13 fascinating facts about Ed Wilson:
• I was born at Mountain Home Air Force Base in Mountain Home, Idaho. It cost my parents $7.00. (Just the price of food for my mother at the military hospital.)
• I’m an only child.
• I ran a family popcorn stand on the county courthouse square in Grundy Center, Iowa.
• Listened to WHO Radio every morning before school in Grundy Center. Never thought I would meet and work with the great cornerstones of Iowa broadcasting one day.
• Made it to Iowa State Speech Contest as an 8th grader.
• I was a three-time Iowa All State Choir member.
• In 1980, toured Germany, France, Belgium, England and Holland with the Iowa Youth Choral.
• 1982 Grundy Center High School Senior Class President.
• During college, I was a Baptist youth minister in Conway, Arkansas.
• I have sky dived.
• In 1989, TV 13 anchor, Laurie Groves, introduced me to my wife Angela. (Angela grew up in Marshalltown.)
• Have two children, Faith and Cole.
• While at WHO TV I have lived in West Des Moines, Urbandale and Waukee.
My grandfather was a meteorologist during WWII. Living in a small town and just a bike ride away from both sets of grandparents was a wonderful gift. It allowed me to grow up with the influence of my extended family. My grandpa Brockway was most special to me. I loved to watch him predict the weather. He was a great prognosticator.
Using the wind, the clouds and observing humidity and temperatures, he could amaze me with his very accurate forecasts. I thought he was the magic weatherman. It sparked my interest in weather and made a huge influence in my decision to become a meteorologist. I still have many of my grandfather’s college text books. They are priceless reminders of my weather heritage.
My first reporting job was with my home town paper. I was a junior in High School and employed by the Grundy Register to report on our wrestling team. I was given the chance to go to follow the Spartans to Des Moines for state championships.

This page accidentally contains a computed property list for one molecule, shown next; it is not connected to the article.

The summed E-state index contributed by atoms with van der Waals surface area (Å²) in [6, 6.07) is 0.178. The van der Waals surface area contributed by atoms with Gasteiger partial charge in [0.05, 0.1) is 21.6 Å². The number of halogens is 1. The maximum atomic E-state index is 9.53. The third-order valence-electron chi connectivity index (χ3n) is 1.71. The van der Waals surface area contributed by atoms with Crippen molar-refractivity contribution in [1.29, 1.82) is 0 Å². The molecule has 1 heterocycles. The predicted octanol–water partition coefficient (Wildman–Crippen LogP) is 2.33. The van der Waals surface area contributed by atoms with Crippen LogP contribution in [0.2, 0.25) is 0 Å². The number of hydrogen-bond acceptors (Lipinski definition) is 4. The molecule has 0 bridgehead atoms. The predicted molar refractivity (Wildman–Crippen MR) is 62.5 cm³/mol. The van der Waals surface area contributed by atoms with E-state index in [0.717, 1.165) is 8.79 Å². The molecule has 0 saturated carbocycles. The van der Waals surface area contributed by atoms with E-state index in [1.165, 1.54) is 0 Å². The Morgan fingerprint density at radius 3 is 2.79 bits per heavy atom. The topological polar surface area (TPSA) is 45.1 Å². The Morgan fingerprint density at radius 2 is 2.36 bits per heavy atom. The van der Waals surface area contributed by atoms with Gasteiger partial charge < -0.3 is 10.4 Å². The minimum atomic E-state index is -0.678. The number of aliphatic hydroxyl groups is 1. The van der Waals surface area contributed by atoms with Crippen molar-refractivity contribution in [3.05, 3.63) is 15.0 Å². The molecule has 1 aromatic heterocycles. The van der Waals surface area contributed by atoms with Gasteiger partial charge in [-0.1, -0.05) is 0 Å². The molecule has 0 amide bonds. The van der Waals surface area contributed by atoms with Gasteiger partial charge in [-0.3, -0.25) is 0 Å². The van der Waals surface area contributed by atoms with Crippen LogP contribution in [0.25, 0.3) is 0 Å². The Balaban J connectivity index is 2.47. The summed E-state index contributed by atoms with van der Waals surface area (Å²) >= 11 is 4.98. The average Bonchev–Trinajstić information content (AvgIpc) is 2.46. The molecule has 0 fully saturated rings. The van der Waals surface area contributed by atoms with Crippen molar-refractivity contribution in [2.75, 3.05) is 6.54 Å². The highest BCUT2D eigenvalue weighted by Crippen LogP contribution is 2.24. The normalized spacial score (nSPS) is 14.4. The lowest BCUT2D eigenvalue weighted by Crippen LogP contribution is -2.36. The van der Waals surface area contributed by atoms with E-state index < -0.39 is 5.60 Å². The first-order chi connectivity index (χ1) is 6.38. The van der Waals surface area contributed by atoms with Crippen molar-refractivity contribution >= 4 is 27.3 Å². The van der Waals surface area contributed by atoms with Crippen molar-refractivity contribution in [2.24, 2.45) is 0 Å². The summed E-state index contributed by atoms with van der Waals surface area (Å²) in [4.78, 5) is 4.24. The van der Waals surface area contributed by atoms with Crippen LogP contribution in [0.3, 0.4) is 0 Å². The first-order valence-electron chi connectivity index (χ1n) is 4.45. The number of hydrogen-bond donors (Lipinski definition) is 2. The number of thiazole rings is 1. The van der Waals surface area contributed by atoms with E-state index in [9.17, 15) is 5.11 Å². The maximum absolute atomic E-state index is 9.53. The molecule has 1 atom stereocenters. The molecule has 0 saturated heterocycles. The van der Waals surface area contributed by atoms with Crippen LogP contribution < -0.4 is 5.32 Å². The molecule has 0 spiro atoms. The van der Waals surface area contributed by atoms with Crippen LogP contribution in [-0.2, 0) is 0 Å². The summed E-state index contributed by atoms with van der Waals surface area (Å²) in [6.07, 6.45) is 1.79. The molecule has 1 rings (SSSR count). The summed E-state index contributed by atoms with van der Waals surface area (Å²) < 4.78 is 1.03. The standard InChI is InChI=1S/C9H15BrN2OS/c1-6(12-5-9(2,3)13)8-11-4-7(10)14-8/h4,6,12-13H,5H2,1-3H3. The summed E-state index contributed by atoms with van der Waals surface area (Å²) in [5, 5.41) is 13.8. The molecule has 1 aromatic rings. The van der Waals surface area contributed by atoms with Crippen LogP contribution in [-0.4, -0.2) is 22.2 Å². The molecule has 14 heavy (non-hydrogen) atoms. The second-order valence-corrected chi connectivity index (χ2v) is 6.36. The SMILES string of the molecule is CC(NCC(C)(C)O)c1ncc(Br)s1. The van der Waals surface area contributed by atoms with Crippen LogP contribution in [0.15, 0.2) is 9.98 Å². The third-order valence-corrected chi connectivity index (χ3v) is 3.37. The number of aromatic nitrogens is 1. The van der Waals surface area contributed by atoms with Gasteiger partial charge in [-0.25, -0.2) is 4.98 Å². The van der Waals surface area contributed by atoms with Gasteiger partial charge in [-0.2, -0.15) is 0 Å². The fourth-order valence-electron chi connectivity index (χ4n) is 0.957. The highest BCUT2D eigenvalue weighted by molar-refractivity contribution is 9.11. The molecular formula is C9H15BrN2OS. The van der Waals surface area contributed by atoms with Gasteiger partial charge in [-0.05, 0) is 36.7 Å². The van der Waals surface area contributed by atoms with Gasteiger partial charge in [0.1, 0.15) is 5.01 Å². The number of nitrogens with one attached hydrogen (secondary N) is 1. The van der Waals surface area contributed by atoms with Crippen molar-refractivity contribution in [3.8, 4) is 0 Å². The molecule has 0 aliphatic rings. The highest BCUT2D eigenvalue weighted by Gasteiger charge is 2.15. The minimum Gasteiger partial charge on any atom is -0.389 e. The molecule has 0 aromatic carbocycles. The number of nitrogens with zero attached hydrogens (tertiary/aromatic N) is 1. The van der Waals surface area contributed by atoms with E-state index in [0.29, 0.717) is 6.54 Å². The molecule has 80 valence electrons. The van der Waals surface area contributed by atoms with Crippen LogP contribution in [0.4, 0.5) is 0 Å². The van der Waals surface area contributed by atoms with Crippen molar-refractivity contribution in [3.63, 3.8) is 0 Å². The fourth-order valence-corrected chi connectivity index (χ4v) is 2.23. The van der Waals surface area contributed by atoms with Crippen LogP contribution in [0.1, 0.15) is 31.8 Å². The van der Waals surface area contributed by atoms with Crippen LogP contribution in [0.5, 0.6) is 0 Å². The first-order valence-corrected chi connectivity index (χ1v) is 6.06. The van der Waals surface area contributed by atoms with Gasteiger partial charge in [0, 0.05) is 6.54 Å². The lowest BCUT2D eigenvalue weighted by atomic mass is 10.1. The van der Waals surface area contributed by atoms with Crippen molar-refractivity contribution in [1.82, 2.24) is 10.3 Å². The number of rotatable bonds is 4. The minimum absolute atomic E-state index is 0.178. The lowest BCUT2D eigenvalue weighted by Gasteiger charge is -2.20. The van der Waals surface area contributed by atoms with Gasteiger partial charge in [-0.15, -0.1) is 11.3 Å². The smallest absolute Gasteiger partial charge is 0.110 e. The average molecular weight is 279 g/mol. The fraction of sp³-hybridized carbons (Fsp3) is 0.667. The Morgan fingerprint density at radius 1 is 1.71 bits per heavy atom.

My first job as a forecaster was at KIMT in Mason City. I did weekend weather and reported three days a week for the CBS affiliate.
In September 1988 I was hired as weekend meteorologist and week-day reporter at WHO TV 13 in Des Moines. I soon became the noon and 5 PM meteorologist and co-anchored the Noon show. I have been the Chief Meteorologist for Channel 13 the past 17 years.
Growing up in Iowa and forecasting Iowa weather the last 25 years has given me the first-hand knowledge that is critical in forecasting one of the most diverse climates in the country.
Major storms include:
March Ice Storm 1990 that brought down power lines and left the metro and much of the state without power.
Iowa Blizzards: Over the past 22 years I have forecasted several blizzards that have closed down central Iowa. Both Governor Branstad’s and Culver’s offices have asked for my assistance before closing Interstates and declaring states of emergency. My first major blizzard experience came during the 1973 blizzard that shut down the Grundy Center school system for 2 weeks. (I was in the 5th grade.)
Tornado Outbreaks: Many tornado outbreaks have required me to stay on the air for hours and cover some of the most devastating storms in Iowa’s history.
The Parkersburg tornado that killed 8 people hit just 20 miles from my boyhood home. I was visiting my parents that weekend and drove through the storm to get back to Des Moines and on the air as the tornado moved into northeast Iowa.
I reported on the first F5 tornado that produced wind speeds over 200 miles per hour. It hit Norman, OK in 1993. Our team went to Norman and reported live from that devastation.
Flooding: The major flood of 1993 was one of the most important storms of my career.
WHO TV 13 was covering the Des Moines Grand Prix. This race track included many of the streets in Des Moines.
10 Inches of rain fell in Jefferson, Iowa. The rain came in less than 24 hours and started to run down the Raccoon and Des Moines River basins that feed the confluence of the rivers in Des Moines.
The race cars were driving over the bridges that covered the River in downtown Des Moines. Race officials stopped the Grand Prix when the water was lapping up to the pavement.
I volunteered to stay at the station overnight to keep an eye on the potential flooding. Later that night I was anchoring the story of my life as the city of Des Moines lost its water works and over 250,000 people were told they would not have water by the morning.
I stayed on the air for the first 30 hours. We delivered live reports on one of the biggest stories to ever hit the city of Des Moines. WHO TV stayed on the air, commercial free, through the first week of coverage.
There have been many weather events that have equipped me to be a better meteorologist. I look forward the new strides in weather technology and to the wide weather extremes that WHO HD and Iowa have to offer.